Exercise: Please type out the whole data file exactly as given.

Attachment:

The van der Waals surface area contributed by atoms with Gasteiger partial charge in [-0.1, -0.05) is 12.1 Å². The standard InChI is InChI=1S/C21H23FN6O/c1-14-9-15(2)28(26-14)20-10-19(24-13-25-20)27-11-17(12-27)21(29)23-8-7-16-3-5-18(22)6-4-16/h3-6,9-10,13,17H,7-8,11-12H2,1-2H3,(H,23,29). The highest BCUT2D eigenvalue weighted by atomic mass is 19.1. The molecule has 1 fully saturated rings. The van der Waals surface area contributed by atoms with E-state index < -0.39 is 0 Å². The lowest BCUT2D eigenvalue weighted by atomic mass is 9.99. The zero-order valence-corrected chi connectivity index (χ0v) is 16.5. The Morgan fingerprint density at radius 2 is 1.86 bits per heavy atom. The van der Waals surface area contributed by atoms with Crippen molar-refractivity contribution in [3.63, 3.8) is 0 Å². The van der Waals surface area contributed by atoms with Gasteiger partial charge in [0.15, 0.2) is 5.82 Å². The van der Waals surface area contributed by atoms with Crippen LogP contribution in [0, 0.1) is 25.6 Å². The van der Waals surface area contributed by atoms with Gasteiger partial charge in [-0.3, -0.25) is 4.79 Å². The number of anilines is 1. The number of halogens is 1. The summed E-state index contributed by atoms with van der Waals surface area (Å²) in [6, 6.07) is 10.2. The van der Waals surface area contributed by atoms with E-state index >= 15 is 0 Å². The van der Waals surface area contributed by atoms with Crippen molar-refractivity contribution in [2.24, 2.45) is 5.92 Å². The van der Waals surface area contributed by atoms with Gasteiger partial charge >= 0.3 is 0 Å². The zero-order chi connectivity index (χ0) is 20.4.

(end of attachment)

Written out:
The van der Waals surface area contributed by atoms with Gasteiger partial charge in [-0.1, -0.05) is 12.1 Å². The standard InChI is InChI=1S/C21H23FN6O/c1-14-9-15(2)28(26-14)20-10-19(24-13-25-20)27-11-17(12-27)21(29)23-8-7-16-3-5-18(22)6-4-16/h3-6,9-10,13,17H,7-8,11-12H2,1-2H3,(H,23,29). The highest BCUT2D eigenvalue weighted by atomic mass is 19.1. The molecule has 1 fully saturated rings. The van der Waals surface area contributed by atoms with E-state index < -0.39 is 0 Å². The lowest BCUT2D eigenvalue weighted by atomic mass is 9.99. The zero-order valence-corrected chi connectivity index (χ0v) is 16.5. The Morgan fingerprint density at radius 2 is 1.86 bits per heavy atom. The van der Waals surface area contributed by atoms with Crippen molar-refractivity contribution in [3.63, 3.8) is 0 Å². The van der Waals surface area contributed by atoms with Gasteiger partial charge in [0.15, 0.2) is 5.82 Å². The van der Waals surface area contributed by atoms with Crippen LogP contribution in [0, 0.1) is 25.6 Å². The van der Waals surface area contributed by atoms with Gasteiger partial charge in [-0.3, -0.25) is 4.79 Å². The number of anilines is 1. The number of halogens is 1. The summed E-state index contributed by atoms with van der Waals surface area (Å²) in [6, 6.07) is 10.2. The van der Waals surface area contributed by atoms with E-state index >= 15 is 0 Å². The van der Waals surface area contributed by atoms with Crippen molar-refractivity contribution in [2.24, 2.45) is 5.92 Å². The van der Waals surface area contributed by atoms with Gasteiger partial charge >= 0.3 is 0 Å². The zero-order chi connectivity index (χ0) is 20.4.